Biotech Makes Personalized Cancer Vaccines Using Tumor Samples
A highly personalized medical technique is allowing patients with advanced kidney cancer to live nearly three times as long as they normally do. In an experiment involving 21 patients, around half lived more than two and half years after diagnosis with kidney cancer that had begun to spread. Five patients are alive after more than five years.
“That seems to be out of proportion with what you would expect for any commercial therapy and longer than what you would expect from patients with similar prognostic variables,” says Robert Figlin, an oncologist at Cedars-Sinai Samuel Oschin Comprehensive Cancer Institute in Los Angeles, who is leading the study.
The findings are part of a large wave of positive results coming from a class of oncology treatments called cancer immunotherapies. Many drug companies, large and small, are working on treatments that instigate the immune system to attack cancer (see “The Revival of Cancer Immunotherapy”). There are a variety of methods for revving up immune cells. In some cases, like the experimental kidney cancer treatment, doctors train a patient’s own white blood cells to spot a cancer cell among its harmless neighbors.
Most so-called cancer vaccines are off-the-shelf products that teach immune cells to attack cancer cells bearing a particular protein. Since cancer is known for its tendency to mutate, these off-the-shelf treatments “may be targeting something that doesn’t exist in each patient,” says Jeff Abbey, CEO of Argos Therapeutics, the Durham, North Carolina, biotech that developed the kidney cancer treatment. Argos is taking a more personalized approach. “We think that the only way to win is to do an active specific immunotherapy that captures all the mutations,” Abbey says.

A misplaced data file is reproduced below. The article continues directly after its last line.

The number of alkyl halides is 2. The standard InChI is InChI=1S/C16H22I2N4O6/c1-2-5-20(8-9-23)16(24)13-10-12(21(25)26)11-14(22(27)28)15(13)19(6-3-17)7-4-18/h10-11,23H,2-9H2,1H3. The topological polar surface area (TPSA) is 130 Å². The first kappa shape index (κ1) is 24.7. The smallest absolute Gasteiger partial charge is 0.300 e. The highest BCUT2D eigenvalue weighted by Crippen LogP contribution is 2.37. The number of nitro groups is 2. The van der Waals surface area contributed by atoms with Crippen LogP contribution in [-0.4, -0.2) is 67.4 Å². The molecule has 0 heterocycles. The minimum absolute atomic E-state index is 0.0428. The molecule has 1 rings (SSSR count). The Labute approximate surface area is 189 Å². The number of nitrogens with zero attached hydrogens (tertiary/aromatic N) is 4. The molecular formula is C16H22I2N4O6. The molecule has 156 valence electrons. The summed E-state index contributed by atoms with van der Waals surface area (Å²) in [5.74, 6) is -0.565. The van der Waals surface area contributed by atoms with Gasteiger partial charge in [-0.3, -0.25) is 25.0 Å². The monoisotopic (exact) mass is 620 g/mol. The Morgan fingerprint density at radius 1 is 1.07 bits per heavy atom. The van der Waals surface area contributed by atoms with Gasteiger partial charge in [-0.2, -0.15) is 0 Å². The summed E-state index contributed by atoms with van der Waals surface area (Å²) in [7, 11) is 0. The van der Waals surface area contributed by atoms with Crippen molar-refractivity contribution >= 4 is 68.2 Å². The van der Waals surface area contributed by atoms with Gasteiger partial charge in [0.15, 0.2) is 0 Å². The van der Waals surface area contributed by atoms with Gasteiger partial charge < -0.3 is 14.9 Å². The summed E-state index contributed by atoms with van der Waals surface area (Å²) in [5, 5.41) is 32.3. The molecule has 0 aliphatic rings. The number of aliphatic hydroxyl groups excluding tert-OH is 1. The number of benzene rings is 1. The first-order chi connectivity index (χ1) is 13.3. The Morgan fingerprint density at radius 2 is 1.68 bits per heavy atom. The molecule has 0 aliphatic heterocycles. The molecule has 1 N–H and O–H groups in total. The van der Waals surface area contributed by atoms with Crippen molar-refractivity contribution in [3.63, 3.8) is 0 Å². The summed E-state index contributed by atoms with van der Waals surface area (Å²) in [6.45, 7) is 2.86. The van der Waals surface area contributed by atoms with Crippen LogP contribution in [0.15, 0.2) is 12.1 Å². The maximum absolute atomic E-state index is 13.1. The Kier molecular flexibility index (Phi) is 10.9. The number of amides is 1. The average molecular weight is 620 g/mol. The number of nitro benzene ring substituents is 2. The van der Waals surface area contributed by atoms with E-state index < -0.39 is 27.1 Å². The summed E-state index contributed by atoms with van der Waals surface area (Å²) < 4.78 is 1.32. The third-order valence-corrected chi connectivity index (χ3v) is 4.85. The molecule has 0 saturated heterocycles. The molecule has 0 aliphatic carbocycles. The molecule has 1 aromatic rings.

Argos’s therapy begins with a piece of a tumor removed in cancer surgery. From that bit of biological material, scientists at the company extract RNA, the molecular cousin of DNA, which represents all active genes in the tumor cells. The collection of active genes then becomes a vaccine for the patient’s immune system. Two or three weeks after the cancer surgery, doctors collect white blood cells from the patient in a process similar to blood donation. Those immune system cells then get shipped to Argos, which modifies them with the tumor genes and some chemicals so that they learn to target the mutations found specifically in a patient’s own cancer cells. The cells then alert other immune system cells to attack the cancer.
“If we can prove that it works, it will be a game changer for how we think about generating immune responses against cancer,” says Figlin.
The proof will be in whether 450 patients in an ongoing randomized study experience the benefits seen in the smaller trial, he says.
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